Hope the journey continues to help you in the long term and like Julie P mentions above, where to next?


  4. Hi there Gary,

    Ironically, I live within 3 hours time of Durham, NC. A very nice place to visit, but I would have known if you'd been there. I've followed you since you were a 'wee blogster.' How you've grown into a writer of great strength and imagination!
    Two words my friend:
    "Bravo", "More".

  5. Hi Carole,
    Thank you for your very nice comment. Most interesting to note that Durham Cathedral plays a central part in your recently published children's book.
    I am most flattered at your kind offer and I will forward my information on to you. Thanks for that.
    Warm wishes, Gary.

  6. Hi Julie,
    Thank you for noting my ability to survive the public transport system relatively unscathed:-)
    I was tempted to start a whoopin' and a cheerin' when that smug idiot had to go to the back of the queue. I had a sense of satisfaction when he ended up boarding the bus last. Oh yes!
    Not sure where I am going next. Perhaps a tour of Britain's landfill sites. Hmmm..maybe not:-)
    Thanks Julie and happy writing.
    Kind wishes, Gary.

  7. Hello 'MMI',
    Thanks for the comment. Yes indeed, I did take my sunglasses. Just on the off chance, that, even in July, there may have been a slight chance that I could use them:-)
    Going on these little adventures helps me challenge my low self esteem. So such journeys do help in the long term. Thank you for mentioning that.
    I hope you are well and look forward to some more of your writing.
    In peace and respect, Gary.

  8. Hi there Dixie,
    Well, thank you for a mighty fine comment. It is greatly appreciated.
    Yeah, I reckon you might have known if I had been in Durham, N.C. I have checked out some photos of it and it does look like a very nice place to visit. Who knows? Maybe I could go to Durham, N.C. and have loads of interesting experiences. Hopefully, that would be without the incessant rain that fell upon us in Durham, England.
    So this "wee blogster" thanks you very much for your lovely compliments. "Bravo" and "More" back atcha'. Always great reading your blog, Dixie.
    In peace and respect, Gary

  9. I will leave this brief ,Gary,this journey ,i know ,for you is a triumph I know how much courage it takes to achieve this ,more power to you,a true milestone.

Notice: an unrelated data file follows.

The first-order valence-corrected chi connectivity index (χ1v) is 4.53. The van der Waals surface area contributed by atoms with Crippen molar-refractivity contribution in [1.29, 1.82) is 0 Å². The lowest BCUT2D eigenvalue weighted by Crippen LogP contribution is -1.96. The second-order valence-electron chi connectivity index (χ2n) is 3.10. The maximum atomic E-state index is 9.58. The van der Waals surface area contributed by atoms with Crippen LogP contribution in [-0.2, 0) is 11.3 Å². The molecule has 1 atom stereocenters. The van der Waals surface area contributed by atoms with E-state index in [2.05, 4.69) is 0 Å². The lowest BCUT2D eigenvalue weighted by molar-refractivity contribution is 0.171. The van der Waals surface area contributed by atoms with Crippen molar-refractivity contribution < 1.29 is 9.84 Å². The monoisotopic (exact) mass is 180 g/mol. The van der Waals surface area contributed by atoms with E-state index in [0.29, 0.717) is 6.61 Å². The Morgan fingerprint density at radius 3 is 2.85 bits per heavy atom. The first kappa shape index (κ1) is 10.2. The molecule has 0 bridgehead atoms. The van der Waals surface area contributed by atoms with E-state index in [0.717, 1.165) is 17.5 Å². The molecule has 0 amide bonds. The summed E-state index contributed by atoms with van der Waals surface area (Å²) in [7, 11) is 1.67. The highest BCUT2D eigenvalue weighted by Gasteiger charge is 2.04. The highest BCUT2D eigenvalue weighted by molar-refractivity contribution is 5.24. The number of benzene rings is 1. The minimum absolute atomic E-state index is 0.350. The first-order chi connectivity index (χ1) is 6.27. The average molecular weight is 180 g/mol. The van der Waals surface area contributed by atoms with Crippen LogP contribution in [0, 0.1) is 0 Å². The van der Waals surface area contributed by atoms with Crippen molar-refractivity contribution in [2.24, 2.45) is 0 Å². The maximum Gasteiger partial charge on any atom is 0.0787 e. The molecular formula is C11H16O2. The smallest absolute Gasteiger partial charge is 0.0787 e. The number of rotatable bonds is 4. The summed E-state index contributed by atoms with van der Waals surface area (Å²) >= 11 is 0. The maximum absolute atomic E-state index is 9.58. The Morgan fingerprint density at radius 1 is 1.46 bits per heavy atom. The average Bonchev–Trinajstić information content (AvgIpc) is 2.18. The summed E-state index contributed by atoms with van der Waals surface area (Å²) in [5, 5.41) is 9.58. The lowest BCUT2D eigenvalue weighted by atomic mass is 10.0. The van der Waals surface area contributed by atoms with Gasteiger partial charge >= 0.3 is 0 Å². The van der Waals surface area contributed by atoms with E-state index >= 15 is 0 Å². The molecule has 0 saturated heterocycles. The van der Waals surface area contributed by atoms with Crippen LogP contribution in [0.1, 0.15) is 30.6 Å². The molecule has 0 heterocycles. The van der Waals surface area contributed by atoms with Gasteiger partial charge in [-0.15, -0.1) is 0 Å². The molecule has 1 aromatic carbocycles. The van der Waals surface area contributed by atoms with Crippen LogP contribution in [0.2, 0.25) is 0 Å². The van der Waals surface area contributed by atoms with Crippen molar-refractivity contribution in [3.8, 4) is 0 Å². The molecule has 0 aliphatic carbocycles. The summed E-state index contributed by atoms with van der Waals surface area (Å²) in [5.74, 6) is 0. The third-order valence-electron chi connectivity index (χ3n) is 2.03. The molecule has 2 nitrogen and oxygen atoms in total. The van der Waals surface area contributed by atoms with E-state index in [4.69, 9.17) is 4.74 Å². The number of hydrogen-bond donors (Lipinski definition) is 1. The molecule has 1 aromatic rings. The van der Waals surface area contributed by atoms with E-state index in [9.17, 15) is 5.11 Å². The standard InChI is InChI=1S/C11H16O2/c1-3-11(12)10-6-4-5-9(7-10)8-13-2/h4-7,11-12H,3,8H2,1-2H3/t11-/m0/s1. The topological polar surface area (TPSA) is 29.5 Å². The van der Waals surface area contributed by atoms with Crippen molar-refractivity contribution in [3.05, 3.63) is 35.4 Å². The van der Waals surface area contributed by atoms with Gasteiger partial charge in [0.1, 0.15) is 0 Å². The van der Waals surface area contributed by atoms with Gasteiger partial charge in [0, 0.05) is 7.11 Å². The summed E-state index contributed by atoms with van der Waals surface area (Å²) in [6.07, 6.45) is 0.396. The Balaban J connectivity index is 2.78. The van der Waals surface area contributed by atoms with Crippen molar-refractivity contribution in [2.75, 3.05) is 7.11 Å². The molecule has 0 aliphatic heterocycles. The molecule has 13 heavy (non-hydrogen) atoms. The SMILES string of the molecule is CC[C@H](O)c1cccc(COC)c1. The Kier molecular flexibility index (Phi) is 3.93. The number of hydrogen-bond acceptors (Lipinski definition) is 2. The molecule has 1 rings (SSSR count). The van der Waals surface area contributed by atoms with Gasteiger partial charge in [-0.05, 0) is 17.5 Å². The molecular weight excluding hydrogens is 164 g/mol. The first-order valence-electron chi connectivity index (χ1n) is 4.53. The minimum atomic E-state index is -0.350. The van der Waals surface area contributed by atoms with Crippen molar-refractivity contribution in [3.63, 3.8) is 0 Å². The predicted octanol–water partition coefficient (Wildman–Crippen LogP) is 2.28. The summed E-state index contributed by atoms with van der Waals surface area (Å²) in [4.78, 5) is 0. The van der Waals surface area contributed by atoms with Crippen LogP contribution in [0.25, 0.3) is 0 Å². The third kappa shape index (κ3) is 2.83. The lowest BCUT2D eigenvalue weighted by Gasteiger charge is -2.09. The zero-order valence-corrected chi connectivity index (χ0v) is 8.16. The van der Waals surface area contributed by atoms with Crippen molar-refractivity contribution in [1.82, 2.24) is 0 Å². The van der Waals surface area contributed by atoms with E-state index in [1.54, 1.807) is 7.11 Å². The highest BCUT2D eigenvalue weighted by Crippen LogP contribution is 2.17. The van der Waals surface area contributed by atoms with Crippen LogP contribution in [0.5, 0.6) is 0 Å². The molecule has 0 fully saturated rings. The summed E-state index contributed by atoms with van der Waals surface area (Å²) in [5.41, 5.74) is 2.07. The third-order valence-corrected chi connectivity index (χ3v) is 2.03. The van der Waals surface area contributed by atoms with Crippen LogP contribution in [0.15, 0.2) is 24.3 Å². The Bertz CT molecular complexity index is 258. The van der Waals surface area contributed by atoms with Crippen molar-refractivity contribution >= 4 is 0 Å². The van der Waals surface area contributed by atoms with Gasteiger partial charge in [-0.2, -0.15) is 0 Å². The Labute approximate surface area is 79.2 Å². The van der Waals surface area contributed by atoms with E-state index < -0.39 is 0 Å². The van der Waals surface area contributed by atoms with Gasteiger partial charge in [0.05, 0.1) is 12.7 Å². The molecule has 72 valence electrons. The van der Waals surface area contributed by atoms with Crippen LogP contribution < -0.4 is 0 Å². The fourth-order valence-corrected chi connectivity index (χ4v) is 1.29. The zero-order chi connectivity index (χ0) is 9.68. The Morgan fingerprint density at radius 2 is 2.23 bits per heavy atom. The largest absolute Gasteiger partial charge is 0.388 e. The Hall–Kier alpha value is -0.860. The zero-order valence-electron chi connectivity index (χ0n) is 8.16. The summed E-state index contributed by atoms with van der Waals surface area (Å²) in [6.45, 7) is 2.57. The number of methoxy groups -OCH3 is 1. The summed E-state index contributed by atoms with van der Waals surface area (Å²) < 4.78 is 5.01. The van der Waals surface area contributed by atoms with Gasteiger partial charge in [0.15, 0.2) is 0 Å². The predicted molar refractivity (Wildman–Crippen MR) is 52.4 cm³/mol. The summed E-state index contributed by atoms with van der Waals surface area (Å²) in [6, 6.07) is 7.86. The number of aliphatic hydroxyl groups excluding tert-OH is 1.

10. Gald you enjoyed it. Durham Cathedral is awe inspiring isn't it. That's partly down to the fact that it is earlier than most of the Gothic cathedrals elsewhere.

    I come from East Durham and when I moved to Yorkshire had to slow down my speech to be understood. North Easterners speak much more quickly than most other areas - we gabble.

  11. Dear Gary,
    So glad you enjoyed your visit to Durham. Sad, though, that the weather was so rough. Anyway, at least nowe you're back in, erm, sunny Stoke. Or is that rainy Stoke. Anyway, glad to have you back, but at the same time good to see you spreading your wings a little and broadening your horizons. Even if those horizons are rainy ones!
    With Very Best Wishes,

  12. Hi David S.,
    Thank you for your very nice response. It was indeed a triumph to head out the door and challenge my anxiety of going on public transport.
    Take very good care and brilliant to note you are getting involved in a more positive environment.
    Kind wishes, Gary.

  13. Hello John,
    Whey aye, man. Thanks for leaving a comment. Yes indeed, Durham Cathedral is awe inspiring. The sheer vastness was absolutely breath taking.
    Beautiful countryside and I look forward to another visit. May even be able to use my sunglasses.
    Thanks John and continued happy blogging to you.
    Kind regards, Gary.

  14. Dear David,
    As much as I enjoyed being drenched up in the North East; It was very nice to come back to Leek and get drenched by sunshine..(Okay, that was wishful thinking).
    All the best to you, David. Thanks for your very nice comment.
    Sunny regards, Gary.

  15. Hello Gary, Good to hear that you are on your way to regain your self-esteem. Just continue on the journey.

    God bless...

  16. Hi Jun,
    Thanks for your encouraging comment. I shall endeavour to continue along the pathway of positive recovery and a better life.
    May your own journey be positive and peaceful.
    Warm wishes, Gary.


I do try to comment back to each commenter individually. However, I might have to shorten my replies or give a group thank you. That way, I can spend more time commenting on your blogs. Thank you and peace, my friend.